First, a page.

I’m just going to come right out and say it. I hate all sports. Even the ones I sometimes like. Now this is, of course, downright unAustralian of me so I’m going to try to defend my position.
First of all, you need to know that I am not opposed to physical activity. I’m a relatively fit and healthy individual. My cholesterol is freakishly low, as is my blood pressure. I go for walks pretty regularly and take the stairs instead of the lift most of the time. So this isn’t about me feeling all threatened by people with hard bodies (I tend to think women look better with soft bodies anyway).
What I hate most of all is the brittle rhetoric that surrounds almost all sporting endeavour. The bullshit about “teamwork” and “sportsmanship” and “giving it your best”. Everybody knows that sport is all about winning. Even when they say, “it’s not about winning” it’s about winning. The forum I in which I resent this rhetoric the most is children’s sports.
Imagine, if you will, an eight-year-old who reads poorly. Nothing stupid about her: just a combination of sluggish genetics and indifferent parents and she’s behind the rest of the class. Now, let’s give her a book and make her read in front of the whole school community. “Come on,” they’ll say, “give it a go. It’s not about being the best.” Her vision tunnels, her ears start to ring, she struggles through aware everyone is looking at her. How do you think she’d feel? I tend to think her self-esteem would be crushed and she’d probably develop hard feelings towards reading for life.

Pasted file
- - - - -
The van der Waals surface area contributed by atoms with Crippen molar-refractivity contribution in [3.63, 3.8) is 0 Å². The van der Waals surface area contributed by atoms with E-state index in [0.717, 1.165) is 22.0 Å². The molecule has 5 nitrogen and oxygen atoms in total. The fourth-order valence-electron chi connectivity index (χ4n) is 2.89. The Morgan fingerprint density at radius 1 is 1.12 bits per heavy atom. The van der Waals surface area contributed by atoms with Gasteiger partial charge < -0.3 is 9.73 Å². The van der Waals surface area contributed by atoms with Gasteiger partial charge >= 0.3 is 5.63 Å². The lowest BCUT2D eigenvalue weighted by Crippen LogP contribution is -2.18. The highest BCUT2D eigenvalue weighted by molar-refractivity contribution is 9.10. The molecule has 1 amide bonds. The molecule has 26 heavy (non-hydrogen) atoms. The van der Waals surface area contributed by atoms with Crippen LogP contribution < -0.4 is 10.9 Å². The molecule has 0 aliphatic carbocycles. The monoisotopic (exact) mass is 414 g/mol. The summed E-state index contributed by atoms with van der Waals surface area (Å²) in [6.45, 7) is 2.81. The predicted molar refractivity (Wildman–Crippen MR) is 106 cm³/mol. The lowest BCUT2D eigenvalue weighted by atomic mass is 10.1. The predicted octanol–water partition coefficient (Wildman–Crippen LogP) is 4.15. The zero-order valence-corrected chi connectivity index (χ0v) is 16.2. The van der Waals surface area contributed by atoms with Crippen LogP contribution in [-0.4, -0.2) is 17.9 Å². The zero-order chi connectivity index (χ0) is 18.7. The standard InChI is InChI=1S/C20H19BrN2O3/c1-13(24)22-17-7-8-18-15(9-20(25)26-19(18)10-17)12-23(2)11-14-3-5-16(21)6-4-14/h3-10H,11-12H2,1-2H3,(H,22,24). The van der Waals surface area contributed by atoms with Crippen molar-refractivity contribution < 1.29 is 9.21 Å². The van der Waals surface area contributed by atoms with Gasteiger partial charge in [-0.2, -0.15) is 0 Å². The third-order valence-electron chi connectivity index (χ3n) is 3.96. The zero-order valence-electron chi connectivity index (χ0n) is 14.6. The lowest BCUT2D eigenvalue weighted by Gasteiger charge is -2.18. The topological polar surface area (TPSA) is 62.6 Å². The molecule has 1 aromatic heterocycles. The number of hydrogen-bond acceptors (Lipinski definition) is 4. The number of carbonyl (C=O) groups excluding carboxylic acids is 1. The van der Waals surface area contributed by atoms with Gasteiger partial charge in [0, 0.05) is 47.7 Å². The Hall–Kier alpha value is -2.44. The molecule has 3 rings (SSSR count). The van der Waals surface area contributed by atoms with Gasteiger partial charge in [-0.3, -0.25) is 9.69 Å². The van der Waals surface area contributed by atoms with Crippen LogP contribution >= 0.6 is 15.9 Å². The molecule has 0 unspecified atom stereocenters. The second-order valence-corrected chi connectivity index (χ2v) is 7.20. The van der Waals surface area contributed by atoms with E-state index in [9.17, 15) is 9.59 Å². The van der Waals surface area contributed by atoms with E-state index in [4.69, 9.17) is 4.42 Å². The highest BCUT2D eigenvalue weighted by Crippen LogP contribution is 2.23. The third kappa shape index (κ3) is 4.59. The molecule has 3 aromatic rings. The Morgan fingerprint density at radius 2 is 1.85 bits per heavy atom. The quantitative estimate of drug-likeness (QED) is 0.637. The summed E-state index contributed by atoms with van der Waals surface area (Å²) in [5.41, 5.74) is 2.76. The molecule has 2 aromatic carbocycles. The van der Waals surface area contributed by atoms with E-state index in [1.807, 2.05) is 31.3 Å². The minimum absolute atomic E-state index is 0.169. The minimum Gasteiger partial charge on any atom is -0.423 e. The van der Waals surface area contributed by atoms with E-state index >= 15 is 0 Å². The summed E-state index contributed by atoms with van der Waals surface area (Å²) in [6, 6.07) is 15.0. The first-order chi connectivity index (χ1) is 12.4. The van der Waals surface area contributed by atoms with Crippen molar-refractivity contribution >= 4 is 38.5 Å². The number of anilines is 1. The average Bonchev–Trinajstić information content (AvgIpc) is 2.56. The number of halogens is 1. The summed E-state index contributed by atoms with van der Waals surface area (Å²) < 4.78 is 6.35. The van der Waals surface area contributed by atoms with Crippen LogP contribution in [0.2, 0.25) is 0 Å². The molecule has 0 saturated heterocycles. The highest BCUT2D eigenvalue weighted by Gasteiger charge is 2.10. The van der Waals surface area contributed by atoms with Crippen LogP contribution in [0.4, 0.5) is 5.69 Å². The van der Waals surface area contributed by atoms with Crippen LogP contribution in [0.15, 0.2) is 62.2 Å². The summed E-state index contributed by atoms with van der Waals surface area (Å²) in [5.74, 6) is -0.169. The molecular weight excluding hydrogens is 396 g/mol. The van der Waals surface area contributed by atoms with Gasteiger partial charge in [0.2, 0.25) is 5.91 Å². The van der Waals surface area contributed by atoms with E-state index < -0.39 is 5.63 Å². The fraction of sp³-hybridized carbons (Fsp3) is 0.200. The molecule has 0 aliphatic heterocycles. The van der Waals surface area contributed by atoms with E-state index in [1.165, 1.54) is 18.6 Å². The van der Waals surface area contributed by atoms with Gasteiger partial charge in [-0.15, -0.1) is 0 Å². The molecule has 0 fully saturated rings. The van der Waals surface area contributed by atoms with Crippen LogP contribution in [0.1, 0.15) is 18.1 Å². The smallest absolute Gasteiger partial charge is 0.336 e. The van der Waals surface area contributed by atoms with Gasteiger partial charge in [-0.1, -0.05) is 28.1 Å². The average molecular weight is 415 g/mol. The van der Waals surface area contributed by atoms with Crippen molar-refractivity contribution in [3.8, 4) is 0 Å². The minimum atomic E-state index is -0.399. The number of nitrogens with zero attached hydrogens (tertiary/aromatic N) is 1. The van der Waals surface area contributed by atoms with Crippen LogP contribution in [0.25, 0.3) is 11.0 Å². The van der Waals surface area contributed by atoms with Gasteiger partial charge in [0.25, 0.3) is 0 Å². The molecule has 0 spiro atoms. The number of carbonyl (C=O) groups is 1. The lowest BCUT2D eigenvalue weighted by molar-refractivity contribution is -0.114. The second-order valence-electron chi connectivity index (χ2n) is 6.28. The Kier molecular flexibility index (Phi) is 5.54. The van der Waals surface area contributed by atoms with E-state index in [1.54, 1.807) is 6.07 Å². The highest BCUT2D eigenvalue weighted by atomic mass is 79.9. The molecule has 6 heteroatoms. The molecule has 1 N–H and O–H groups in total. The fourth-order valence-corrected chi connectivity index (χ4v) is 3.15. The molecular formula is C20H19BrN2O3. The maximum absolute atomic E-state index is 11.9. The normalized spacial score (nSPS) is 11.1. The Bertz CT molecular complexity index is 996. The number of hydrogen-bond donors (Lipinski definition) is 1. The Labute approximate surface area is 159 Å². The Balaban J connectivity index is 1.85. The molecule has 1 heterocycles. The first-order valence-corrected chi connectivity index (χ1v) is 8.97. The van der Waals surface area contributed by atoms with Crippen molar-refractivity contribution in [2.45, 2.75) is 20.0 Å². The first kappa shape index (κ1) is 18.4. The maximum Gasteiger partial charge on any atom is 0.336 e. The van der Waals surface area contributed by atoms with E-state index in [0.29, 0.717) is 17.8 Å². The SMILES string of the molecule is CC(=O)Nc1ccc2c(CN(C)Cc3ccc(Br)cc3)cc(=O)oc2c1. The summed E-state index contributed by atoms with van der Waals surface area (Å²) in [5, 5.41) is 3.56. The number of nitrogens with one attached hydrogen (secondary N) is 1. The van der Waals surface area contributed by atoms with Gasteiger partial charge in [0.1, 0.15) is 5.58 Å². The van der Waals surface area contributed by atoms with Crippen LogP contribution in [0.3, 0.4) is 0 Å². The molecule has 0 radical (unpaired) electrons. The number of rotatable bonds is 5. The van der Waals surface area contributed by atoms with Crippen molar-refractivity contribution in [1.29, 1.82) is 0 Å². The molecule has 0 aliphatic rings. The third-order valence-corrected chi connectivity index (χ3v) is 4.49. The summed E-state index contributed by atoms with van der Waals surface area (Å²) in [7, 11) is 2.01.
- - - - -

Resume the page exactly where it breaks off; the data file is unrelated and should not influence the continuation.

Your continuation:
So why the hell do we make children who aren’t naturally good at sport race their classmates in front of huge audiences? “It’s not whether you win or lose,” they say. But it is. Because the kid who comes last, she doesn’t get a trophy on parade, she sits in the great silent stillness of the non-winner. Because she lost and everyone saw it. And if she’s the best reader in her class, there’s no trophy.
Luckily, though, there’s the wonderful consolation of a lifetime of books.
Falling in love with a new book is a billion different kinds of magic. I have cracked open that door and got my foot in the world and, even though I’m still suffering through the usual challenges, I have a lovely sense of rightness that I’m doing what I’m supposed to be doing.
As you’ve no doubt gathered, I’m basing many of my ideas for this book on Anglo-Saxon England, and one thing I’m really getting caught up in at the moment is the poetry of the time. You must understand, I had my first exposure to Anglo-Saxon poetry (sometimes called Old English poetry) 12 or 13 years ago in my undergraduate medieval studies minor. At the time, my response was “meh”. I mean, I liked Beowulf (there are monsters: what’s not to like?). But in general it seemed a little plain, even mundane. Then, while doing my master’s, I was part of an Anglo-Saxon reading group who spent months translating parts of the Anglo-Saxon chronicle and The Battle of Maldon. Again, meh.
So imagine my surprise, on revisiting it this time, to find all the meh gone. Where I thought there was kind of a detached bluntness, I now found a weighty strangeness. The split alliterative line… oh, my! What drama and measure there is in it! Discovering the beauty in it is like having a platonic relationship with someone your whole life, then suddenly looking at them and realising they are made of awesome. And falling hard, hard, hard in love. At the moment, my favourite poem is The Wanderer (click here if you want to hear it read to you in Anglo-Saxon). I must have read it ten times this week alone. Tolkien fans my recognise the adapted lines from it: “Where is the horse and where the rider?” (Aragorn sings it in The Two Towers, Theoden says it in the movie version).